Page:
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U.S. Securities and Exchange Commission

Testimony Concerning
The Commission's Role in Empowering Americans to Make Informed Financial Decisions

Susan Ferris Wyderko

Director, Office of Investor Education and Assistance
U.S. Securities and Exchange Commission

Before the Subcommittee on Financial Management, the Budget, and International Security, Committee on Governmental Affairs, United States Senate

March 30, 2004

Chairman Fitzgerald, Ranking Member Akaka, and Members of the Subcommittee:

I. Introduction

On behalf of the Securities and Exchange Commission, thank you for the opportunity to testify today about the efforts of the Securities and Exchange Commission to educate our nation's investors.

Numerous studies and surveys show that many Americans-especially young adults-fail to comprehend even the most basic financial concepts. They do not understand how the securities markets work, how to evaluate the risks and rewards of investment products, and how to calculate what they must save in order to achieve their financial goals.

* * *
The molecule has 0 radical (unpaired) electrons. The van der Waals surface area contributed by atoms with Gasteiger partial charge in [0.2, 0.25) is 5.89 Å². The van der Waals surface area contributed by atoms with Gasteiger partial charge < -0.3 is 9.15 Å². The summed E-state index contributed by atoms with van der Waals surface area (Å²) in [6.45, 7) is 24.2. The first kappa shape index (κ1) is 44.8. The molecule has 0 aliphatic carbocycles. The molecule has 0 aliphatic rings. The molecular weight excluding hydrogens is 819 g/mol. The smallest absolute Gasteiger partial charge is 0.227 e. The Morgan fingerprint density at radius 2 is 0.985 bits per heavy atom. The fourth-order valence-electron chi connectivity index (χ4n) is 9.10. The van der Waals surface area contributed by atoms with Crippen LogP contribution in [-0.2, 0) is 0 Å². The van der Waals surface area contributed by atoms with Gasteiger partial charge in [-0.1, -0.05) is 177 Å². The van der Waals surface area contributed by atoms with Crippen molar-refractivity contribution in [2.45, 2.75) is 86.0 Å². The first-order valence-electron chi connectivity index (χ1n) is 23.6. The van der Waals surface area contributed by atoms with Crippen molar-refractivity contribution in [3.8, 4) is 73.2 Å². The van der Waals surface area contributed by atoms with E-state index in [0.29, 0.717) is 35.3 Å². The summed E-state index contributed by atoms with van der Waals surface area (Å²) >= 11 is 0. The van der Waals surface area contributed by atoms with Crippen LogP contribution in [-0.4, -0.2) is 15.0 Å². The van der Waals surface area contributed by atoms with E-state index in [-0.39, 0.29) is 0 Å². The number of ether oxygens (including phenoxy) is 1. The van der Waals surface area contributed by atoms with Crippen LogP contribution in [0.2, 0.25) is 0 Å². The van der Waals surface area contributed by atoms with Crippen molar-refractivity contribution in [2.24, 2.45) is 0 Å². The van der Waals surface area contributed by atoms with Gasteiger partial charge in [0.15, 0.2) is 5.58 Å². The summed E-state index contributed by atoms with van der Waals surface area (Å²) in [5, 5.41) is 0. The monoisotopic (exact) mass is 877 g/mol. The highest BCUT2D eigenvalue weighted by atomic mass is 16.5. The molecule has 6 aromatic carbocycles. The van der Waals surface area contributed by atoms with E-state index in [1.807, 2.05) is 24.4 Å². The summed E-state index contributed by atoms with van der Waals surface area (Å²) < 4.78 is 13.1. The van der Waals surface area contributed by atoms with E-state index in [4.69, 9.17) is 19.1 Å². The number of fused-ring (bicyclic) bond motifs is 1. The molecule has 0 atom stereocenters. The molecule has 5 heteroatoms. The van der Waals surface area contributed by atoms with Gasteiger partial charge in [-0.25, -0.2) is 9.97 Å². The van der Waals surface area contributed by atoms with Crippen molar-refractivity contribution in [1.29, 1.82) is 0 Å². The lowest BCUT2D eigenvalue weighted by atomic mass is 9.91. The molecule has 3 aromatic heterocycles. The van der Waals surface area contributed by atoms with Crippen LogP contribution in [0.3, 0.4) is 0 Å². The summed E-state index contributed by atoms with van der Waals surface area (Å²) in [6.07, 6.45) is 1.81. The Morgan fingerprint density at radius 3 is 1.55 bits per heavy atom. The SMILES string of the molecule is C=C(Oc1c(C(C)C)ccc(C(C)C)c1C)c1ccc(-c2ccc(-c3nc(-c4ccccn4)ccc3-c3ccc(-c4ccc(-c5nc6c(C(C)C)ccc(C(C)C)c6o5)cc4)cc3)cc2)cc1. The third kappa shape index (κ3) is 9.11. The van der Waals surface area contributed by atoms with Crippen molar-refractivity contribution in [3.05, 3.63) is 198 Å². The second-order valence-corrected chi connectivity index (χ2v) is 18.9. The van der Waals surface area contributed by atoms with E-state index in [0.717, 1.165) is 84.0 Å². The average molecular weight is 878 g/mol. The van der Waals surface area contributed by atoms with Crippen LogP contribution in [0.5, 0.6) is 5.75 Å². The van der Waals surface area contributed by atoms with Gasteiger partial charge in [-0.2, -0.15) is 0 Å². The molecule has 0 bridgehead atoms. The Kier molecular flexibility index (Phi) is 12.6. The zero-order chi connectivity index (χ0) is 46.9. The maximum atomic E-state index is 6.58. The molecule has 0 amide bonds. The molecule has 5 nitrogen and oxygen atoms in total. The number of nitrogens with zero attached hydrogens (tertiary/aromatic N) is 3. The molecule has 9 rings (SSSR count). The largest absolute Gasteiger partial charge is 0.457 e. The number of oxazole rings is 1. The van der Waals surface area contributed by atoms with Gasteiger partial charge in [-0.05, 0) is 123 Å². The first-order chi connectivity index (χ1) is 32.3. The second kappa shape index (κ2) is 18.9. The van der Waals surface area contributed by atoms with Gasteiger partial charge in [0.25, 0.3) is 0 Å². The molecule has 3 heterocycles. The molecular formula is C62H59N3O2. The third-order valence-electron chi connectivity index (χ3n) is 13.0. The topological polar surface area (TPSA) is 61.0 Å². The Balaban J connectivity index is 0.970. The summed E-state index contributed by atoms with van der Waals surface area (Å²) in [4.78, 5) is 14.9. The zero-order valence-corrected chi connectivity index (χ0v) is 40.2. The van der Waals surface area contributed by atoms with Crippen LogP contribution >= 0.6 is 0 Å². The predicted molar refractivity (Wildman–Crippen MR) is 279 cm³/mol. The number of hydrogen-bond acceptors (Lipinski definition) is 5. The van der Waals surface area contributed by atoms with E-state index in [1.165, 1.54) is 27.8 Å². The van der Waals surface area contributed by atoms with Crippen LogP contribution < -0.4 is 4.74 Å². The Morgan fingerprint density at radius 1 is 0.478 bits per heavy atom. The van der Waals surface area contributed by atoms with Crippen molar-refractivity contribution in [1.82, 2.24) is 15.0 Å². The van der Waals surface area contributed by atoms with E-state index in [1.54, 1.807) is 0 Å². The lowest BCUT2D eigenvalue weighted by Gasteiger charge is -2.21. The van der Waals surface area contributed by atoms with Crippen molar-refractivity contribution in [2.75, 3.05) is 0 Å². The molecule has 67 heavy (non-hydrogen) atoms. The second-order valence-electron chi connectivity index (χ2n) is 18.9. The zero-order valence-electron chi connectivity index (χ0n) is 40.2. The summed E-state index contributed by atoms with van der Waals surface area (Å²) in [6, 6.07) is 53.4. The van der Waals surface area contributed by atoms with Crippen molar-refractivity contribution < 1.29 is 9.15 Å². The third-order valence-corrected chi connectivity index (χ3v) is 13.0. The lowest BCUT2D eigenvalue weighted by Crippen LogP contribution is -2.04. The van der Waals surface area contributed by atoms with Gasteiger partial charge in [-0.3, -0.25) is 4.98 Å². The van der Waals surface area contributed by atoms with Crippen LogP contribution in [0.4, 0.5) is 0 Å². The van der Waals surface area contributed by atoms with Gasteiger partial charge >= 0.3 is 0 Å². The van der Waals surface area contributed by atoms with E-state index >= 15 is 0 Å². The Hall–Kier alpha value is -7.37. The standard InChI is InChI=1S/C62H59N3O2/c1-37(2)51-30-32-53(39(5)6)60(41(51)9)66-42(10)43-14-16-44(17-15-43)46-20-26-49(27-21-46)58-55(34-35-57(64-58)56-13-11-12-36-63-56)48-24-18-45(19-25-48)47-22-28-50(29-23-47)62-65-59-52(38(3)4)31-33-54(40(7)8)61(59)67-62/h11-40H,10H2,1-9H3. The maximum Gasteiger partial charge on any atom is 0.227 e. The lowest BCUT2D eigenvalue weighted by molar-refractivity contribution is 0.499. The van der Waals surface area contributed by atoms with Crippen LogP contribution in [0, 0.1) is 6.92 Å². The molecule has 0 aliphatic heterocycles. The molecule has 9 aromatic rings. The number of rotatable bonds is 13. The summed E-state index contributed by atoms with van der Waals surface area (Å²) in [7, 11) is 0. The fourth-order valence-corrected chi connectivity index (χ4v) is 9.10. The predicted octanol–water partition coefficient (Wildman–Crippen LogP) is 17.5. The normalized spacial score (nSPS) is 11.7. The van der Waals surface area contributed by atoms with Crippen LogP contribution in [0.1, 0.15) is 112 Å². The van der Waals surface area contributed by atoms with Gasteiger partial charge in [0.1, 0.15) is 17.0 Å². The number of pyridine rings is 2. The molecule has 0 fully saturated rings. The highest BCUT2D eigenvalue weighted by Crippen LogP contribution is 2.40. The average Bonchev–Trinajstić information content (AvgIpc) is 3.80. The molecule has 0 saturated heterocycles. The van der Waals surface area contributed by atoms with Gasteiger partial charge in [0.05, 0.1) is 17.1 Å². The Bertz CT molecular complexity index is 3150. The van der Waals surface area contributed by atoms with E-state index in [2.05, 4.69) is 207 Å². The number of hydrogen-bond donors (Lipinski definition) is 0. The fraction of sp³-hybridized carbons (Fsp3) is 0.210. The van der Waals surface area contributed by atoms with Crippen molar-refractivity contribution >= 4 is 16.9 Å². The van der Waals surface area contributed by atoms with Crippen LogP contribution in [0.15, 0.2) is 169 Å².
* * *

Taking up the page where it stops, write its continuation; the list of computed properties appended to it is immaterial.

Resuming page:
Far too many individuals may needlessly struggle in retirement or miss opportunities to purchase a home or send a child to college simply because they were never exposed to the financial facts of life. Many may suffer financial shocks and losses when financial markets tumble because they failed to diversify their holdings. Others may suddenly see their net worth disappear because they engaged in high-risk investing strategies.

We passionately believe in the importance of educating all Americans so they can optimize their chances to reach their personal savings and investing goals. To achieve this educational objective, more Americans need to learn about the "magic" of compound interest, the virtue of diversification, and the value of planning for retirement. Financial literacy provides the foundation for all of these life skills.

Effective investor education can help all Americans become better positioned to achieve personal financial security and reach their savings and investing goals, including home ownership and college education for their children. Over the long term, effective participation in our financial markets is critical to reaching these goals, as well as to achieving retirement security. It is necessary to understand basic investing concepts even if the investor participates in the markets only through a defined contribution retirement plan.